-This causes the medication to sink to the pelvis, anesthetizing the sacral nerves, buttocks, perineal area, and inner thighs
When anesthetizing this area with an epidural bolus, the term______ is used interchangeably with the term “saddle block”
what 2 common things are “saddle blocks” used for?
- genitourinary procedures
2. relieves 2nd stage labor pain
A (hyperbaric/ hypobaric/ isobaric) spinal drug means that the spinal drug is lighter than CSF, so the drug will rise (travel opposite to gravity)
Drugs are made hypobaric by adding ______
- 3mL sterile water per 1mL local anesthetic
- 1mL sterile water per 1mg local anesthetic
what is the most common use for a hypobaric spinal?
-The spinal is performed with the patient in lateral position with the operative hip up
An (hyperbaric/ hypobaric/ isobaric) spinal drug means that the spinal drug has the same specific gravity as CSF, so it remains at the level of injection
Drugs are made isobaric by adding an equal VOLUME of ____ or ______ to the local anesthetic
CSF or normal saline
Baricity applies to (spinals/epidurals/ both) and the baricity settles after ______ depending on the onset of the local anesthetic
after 15 minutes, the drug shouldn’t rise or sink as much based on the patient’s position
How is the combined spinal epidural (CSE) performed?
- Advances a CSE Tuohy needle into the epidural space
- Threads a spinal needle THROUGH a small hole in the CSE Tuohy needle and performs a spinal block, and removes the spinal needle while keeping the epidural needle in place
- Threads an epidural catheter after the patient has been dosed with spinal drugs
in a CSE, the spinal is used for _____ anesthesia and the epidural is used for _____ anesthesia
What is the most common CSE needle set and what does it contain?
27 ga spinal needle and a Touhy needle with hole in the end for passage of the spinal needle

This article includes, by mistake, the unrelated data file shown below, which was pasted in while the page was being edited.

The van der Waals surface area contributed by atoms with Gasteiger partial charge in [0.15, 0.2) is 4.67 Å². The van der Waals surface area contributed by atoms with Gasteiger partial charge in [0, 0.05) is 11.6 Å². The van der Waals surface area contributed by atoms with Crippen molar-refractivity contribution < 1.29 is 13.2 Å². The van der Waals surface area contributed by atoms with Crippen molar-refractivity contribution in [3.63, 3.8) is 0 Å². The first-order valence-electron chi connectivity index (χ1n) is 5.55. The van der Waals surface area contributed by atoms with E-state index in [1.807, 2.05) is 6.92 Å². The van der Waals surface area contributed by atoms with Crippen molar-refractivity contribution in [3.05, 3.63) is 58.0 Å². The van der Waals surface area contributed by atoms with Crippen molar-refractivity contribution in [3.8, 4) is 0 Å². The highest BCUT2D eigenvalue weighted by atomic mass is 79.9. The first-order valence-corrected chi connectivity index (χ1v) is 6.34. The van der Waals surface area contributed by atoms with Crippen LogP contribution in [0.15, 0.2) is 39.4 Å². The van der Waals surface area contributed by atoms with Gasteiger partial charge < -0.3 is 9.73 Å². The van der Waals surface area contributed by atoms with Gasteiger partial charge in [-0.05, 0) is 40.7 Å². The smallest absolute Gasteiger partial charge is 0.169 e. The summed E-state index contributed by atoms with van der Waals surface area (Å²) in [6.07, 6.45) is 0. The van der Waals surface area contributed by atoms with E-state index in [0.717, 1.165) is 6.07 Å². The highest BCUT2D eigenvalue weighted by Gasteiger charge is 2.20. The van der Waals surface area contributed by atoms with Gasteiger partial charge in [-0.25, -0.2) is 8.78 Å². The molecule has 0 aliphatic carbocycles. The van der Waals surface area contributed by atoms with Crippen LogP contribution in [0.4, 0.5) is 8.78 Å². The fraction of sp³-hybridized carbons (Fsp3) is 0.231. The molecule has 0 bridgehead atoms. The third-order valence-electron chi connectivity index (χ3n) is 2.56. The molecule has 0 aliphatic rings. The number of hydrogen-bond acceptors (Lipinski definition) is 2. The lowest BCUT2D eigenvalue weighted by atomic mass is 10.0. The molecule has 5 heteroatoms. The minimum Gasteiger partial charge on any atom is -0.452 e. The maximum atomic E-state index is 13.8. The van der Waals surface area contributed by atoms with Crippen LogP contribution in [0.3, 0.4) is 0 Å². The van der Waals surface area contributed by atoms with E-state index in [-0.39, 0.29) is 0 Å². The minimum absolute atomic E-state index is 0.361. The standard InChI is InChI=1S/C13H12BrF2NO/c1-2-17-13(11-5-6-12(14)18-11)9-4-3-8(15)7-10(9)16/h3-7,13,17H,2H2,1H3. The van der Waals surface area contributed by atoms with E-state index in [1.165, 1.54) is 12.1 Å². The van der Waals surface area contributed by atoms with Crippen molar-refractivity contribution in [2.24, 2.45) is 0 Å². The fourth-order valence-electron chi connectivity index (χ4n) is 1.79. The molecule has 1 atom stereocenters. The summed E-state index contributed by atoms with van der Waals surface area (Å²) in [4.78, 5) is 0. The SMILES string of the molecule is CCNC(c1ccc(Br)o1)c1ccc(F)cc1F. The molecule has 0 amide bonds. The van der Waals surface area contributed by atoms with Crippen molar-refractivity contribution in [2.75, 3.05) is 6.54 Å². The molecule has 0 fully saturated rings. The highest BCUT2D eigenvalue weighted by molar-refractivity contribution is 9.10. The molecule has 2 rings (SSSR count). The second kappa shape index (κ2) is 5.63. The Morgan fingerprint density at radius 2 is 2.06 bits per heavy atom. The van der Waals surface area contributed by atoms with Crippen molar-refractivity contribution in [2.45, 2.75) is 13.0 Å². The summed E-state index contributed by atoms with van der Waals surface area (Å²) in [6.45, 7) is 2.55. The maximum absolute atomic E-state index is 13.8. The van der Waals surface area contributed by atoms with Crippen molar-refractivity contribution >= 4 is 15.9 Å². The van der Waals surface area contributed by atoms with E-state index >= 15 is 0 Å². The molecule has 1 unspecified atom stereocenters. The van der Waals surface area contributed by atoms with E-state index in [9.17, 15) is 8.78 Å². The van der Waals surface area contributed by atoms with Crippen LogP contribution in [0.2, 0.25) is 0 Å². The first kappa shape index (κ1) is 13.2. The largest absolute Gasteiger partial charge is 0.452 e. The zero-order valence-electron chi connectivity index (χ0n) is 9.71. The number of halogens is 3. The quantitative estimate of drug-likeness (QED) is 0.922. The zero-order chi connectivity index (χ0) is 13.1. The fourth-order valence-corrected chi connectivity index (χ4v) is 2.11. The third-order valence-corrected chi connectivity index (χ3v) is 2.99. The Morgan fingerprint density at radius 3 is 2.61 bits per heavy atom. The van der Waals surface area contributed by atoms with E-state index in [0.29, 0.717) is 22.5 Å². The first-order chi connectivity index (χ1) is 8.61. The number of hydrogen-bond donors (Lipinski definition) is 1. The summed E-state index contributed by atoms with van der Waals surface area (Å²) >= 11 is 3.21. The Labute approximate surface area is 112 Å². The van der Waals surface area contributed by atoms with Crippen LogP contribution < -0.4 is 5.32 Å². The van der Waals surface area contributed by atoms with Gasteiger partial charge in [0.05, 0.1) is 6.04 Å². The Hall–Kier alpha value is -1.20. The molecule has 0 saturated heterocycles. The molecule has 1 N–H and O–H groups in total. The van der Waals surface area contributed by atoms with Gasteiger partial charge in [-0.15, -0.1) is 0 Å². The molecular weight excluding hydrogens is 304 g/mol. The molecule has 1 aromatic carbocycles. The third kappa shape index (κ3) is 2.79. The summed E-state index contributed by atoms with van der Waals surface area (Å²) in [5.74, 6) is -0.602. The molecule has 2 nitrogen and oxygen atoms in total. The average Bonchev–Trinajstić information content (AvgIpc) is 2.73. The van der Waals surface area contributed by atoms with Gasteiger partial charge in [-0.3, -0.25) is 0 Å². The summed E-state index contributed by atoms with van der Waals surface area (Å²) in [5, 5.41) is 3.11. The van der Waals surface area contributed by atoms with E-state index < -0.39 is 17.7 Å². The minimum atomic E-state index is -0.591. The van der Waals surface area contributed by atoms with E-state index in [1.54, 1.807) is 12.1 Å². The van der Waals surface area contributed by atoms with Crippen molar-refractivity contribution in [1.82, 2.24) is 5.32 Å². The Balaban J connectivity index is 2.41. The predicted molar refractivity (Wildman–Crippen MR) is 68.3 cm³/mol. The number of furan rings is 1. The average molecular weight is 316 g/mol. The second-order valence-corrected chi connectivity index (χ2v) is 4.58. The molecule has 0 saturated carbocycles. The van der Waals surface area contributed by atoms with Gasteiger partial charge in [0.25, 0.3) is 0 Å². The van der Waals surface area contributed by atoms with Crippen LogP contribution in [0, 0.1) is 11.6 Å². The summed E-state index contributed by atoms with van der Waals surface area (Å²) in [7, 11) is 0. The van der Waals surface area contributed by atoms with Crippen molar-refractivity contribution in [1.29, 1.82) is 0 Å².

3 advantages of a CSE
- provides a denser block for a procedure than an epidural alone would
- allows a spinal to be performed with a 27 ga which leads to the smallest chance of a PDPH
- It allows postop analgesia with an epidural in case the anesthetist doesn’t want to use Duramorph in the spinal
What is the main disadvantage of a CSE?
an anesthetist can’t perform a test dose through the epidural catheter to make sure that it’s in the right place (to make sure that it’s not intrathecal or intravascular), because the patient is already numb from the spinal block by the time the epidural catheter gets threaded
How is a Dural Puncture Epidural technique performed?
- an epidural needle is placed
- spinal needle is inserted through the Touhy needle and punctures the dura
- the spinal needle is removed WITHOUT injecting any medication into the intrathecal space (leaves a small hole in the dura)
- epidural catheter is placed and hooked up to an infusion pump
- the local anesthetic primarily goes into the epidural space but a small portion LEAKS into the intrathecal space through the small hole
3 advantages to a Dural Puncture Epidural technique
- faster sacral onset
- greater sacral spread of local anesthetic
- lower incidence of unilateral block
What is the primary disadvantage of a dural puncture epidural technique?
small chance of PDPH
This is the site of needle insertion, and it is covered by the sacrococcygeal ligament
These are bony prominences just to the sides of the sacral hiatus
The anesthetist palpates these landmarks to find the sacral hiatus
how is a caudal block performed?
inserting a needle through the sacrococcygeal ligament and into the sacral hiatus, the medication is injected into the epidural space
What are 2 ways in which a caudal block differs from an epidural block?
- Performed at the sacral level
2. Dosed with a single shot of drug (instead of a catheter infusion)
in a caudal block, how is the needle inserted into the sacral hiatus
at a 45 degree angle cephalad until a pop is felt
What is a common anesthetic dose for a caudal block?